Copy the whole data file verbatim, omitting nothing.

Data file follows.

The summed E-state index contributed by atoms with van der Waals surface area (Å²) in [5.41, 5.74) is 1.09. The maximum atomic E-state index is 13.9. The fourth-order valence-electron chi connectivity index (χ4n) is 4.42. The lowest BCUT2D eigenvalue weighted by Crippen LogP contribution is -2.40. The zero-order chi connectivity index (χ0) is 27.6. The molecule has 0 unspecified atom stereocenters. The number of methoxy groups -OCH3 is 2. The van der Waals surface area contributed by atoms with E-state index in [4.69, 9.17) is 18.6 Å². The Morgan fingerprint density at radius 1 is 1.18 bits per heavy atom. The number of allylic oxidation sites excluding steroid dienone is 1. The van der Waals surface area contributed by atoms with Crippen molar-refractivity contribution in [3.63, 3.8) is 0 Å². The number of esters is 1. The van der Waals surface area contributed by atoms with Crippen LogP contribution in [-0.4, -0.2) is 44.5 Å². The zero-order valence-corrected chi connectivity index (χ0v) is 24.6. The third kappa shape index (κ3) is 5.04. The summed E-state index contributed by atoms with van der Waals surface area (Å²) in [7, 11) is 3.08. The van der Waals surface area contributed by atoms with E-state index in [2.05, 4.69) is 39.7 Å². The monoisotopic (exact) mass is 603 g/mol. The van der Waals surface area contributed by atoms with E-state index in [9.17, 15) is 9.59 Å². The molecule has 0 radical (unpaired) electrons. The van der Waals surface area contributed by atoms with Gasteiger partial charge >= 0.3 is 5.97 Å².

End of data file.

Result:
The summed E-state index contributed by atoms with van der Waals surface area (Å²) in [5.41, 5.74) is 1.09. The maximum atomic E-state index is 13.9. The fourth-order valence-electron chi connectivity index (χ4n) is 4.42. The lowest BCUT2D eigenvalue weighted by Crippen LogP contribution is -2.40. The zero-order chi connectivity index (χ0) is 27.6. The molecule has 0 unspecified atom stereocenters. The number of methoxy groups -OCH3 is 2. The van der Waals surface area contributed by atoms with E-state index in [4.69, 9.17) is 18.6 Å². The Morgan fingerprint density at radius 1 is 1.18 bits per heavy atom. The number of allylic oxidation sites excluding steroid dienone is 1. The van der Waals surface area contributed by atoms with Crippen molar-refractivity contribution in [3.63, 3.8) is 0 Å². The number of esters is 1. The van der Waals surface area contributed by atoms with Crippen LogP contribution in [-0.4, -0.2) is 44.5 Å². The zero-order valence-corrected chi connectivity index (χ0v) is 24.6. The third kappa shape index (κ3) is 5.04. The summed E-state index contributed by atoms with van der Waals surface area (Å²) in [7, 11) is 3.08. The van der Waals surface area contributed by atoms with E-state index in [2.05, 4.69) is 39.7 Å². The monoisotopic (exact) mass is 603 g/mol. The van der Waals surface area contributed by atoms with E-state index in [9.17, 15) is 9.59 Å². The molecule has 0 radical (unpaired) electrons. The van der Waals surface area contributed by atoms with Gasteiger partial charge >= 0.3 is 5.97 Å².